Review Paper


, Volume 40, Issue 7, pp 798-806

Paying for International Environmental Public Goods

  • Rodrigo ArriagadaAffiliated withDepartment of Agricultural Economics, Pontificia Universidad Católica de Chile Email author 
  • , Charles PerringsAffiliated withecoSERVICES Group, School of Life Sciences, Arizona State University

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Supply of international environmental public goods must meet certain conditions to be socially efficient, and several reasons explain why they are currently undersupplied. Diagnosis of the public goods failure associated with particular ecosystem services is critical to the development of the appropriate international response. There are two categories of international environmental public goods that are most likely to be undersupplied. One has an additive supply technology and the other has a weakest link supply technology. The degree to which the collective response should be targeted depends on the importance of supply from any one country. In principle, the solution for the undersupply lies in payments designed to compensate local providers for the additional costs they incur in meeting global demand. Targeted support may take the form of direct investment in supply (the Global Environment Facility model) or of payments for the benefits of supply (the Payments for Ecosystem Services model).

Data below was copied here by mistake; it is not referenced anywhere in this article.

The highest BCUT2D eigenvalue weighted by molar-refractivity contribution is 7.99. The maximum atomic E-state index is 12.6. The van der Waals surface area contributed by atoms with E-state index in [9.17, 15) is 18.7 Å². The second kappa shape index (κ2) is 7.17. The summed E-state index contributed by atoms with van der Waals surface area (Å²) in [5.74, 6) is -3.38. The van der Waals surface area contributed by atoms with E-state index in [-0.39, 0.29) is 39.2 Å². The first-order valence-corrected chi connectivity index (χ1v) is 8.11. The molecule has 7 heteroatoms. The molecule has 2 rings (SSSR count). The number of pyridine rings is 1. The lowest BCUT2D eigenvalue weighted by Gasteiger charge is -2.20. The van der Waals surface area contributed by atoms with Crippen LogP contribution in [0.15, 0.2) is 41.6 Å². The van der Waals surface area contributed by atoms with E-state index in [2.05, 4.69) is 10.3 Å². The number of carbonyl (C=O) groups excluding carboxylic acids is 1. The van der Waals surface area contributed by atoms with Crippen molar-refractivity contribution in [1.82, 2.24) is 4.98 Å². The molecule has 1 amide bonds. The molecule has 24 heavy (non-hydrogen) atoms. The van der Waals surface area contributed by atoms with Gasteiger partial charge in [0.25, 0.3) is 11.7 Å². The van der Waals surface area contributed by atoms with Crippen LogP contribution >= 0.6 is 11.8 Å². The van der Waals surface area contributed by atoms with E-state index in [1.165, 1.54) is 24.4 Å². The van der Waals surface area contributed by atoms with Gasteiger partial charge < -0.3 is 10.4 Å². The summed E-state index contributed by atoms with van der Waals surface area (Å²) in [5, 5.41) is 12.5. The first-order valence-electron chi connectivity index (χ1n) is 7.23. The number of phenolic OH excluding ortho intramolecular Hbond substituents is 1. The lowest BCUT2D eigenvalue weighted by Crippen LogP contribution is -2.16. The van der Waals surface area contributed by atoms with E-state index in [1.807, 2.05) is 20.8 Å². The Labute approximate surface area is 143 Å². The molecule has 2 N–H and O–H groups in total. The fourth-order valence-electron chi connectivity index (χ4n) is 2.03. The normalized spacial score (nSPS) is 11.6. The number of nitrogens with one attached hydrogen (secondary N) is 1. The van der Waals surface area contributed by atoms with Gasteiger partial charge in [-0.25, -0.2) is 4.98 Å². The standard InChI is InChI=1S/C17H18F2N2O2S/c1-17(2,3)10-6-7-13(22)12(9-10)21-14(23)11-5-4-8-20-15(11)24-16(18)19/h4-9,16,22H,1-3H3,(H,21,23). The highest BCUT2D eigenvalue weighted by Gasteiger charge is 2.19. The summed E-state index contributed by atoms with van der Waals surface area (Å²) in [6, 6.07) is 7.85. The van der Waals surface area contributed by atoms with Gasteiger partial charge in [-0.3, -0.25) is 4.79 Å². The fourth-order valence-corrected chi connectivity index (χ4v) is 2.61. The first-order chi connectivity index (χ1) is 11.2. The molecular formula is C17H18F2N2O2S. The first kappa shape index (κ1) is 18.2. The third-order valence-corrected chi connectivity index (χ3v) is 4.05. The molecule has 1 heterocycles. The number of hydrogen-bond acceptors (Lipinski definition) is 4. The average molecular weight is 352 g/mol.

International environmental public goods Ecosystem services Payments for ecosystem services Global environmental public